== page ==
Dosas, idlis reach China
A leading Indian restaurant in Beijing has started serving south Indian dishes, for the first time in China, in response to demands from visiting Indians.india Updated: Jun 18, 2003 14:20 IST
With a leading Indian restaurant here starting to serve a range of south Indian dishes for the first time in China, Indians, who are increasingly travelling to the land of Chow mein will have no problems on the food front.
"We are now ready to serve all types of Indian food, including Dosas, Masala Dosas, Idlis and Vadas in Beijing," general manager of Taj pavilion, MH Pastakia said.
A branch of the Taj pavilion in Beijing has just launched the south Indian dishes in response to public demand, especially from south Indian Information Technology (IT) professionals, who frequent China on various assignments and IT projects.
"Launching south Indian dishes in China is a challenge," Pastakia said while pointing out to the difficulty in procuring daals for the south Indian dishes in China.
"Most of the ingredients in south Indian dishes are not available in China and we have to import," he said hoping that with more and more Indians visiting China, Indian provisions would be available in China.
"The south Indian dishes have become an instant hit. However, we need to promote this among our foreign clientele, who are only aware of Tandoori chicken," restaurant manager, Shaji Mathew said.
Asked about the impact of the outbreak of Severe Acute Respiratory Syndrome (SARS) epidemic on the restaurant business, Pastakia said it has seriously affected business prospects of the catering businesses in Beijing.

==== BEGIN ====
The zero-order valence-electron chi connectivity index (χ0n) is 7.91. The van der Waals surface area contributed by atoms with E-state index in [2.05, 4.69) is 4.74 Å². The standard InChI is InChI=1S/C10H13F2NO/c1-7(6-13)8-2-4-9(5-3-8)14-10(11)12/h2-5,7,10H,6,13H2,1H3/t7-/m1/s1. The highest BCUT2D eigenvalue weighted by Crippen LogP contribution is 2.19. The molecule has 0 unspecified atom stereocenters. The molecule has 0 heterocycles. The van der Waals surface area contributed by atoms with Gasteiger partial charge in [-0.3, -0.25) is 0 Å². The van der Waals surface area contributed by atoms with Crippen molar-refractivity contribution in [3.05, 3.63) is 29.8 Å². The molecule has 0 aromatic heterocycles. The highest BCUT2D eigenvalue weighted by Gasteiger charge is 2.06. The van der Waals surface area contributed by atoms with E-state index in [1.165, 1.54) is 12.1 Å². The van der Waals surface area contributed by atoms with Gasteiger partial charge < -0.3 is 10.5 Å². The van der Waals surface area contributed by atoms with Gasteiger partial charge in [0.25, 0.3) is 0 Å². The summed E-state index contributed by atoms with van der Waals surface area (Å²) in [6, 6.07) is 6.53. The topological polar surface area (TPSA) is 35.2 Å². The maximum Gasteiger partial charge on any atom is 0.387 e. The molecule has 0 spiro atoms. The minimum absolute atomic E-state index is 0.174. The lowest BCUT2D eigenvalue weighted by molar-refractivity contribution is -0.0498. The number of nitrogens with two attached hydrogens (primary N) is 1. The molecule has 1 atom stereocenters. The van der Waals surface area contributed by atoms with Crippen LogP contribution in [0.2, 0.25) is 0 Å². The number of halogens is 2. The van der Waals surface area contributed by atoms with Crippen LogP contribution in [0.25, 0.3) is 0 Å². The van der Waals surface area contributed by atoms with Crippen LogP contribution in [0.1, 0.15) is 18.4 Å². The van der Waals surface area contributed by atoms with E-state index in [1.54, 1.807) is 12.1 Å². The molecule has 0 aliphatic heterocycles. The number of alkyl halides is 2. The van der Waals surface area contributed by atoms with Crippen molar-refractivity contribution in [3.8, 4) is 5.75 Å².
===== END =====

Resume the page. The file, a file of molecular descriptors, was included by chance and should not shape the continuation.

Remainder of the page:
According to Beijing government sources, half of the estimated 30,000 restaurants in Beijing have suspended their business in the aftermath of the SARS outbreak.
"It did improve very slightly during the first week of June but even after considering this improvement it is still much lower than what we would normally expect during the month of June," he said.
"The main clientele that we are attracting now are those who are stationed or based in Beijing and not the visiting businessmen who were a major chunk of our business," he said.
Statistics from China National Tourism Administration (CNTA) show that the inflow of foreign tourists to China dipped by 30 per cent to 5.649 million in April this year when compared with the same month of last year due to SARS.
The number of stay-over foreign tourists was only 1.82 million for April, a drop of 42 per cent as compared with April, 2002.
Official statistics show that Beijing's tertiary industry was seriously hit by SARS epidemic, with its added value increasing a poor 0.1 per cent, 10.4 percentage points down from the previous month.
The national capital, Beijing, only hosted 18,000 foreign tourists in May, a drastic decrease of 93.9 per cent year-on-year, severely impacting the hotels and restaurants in the city.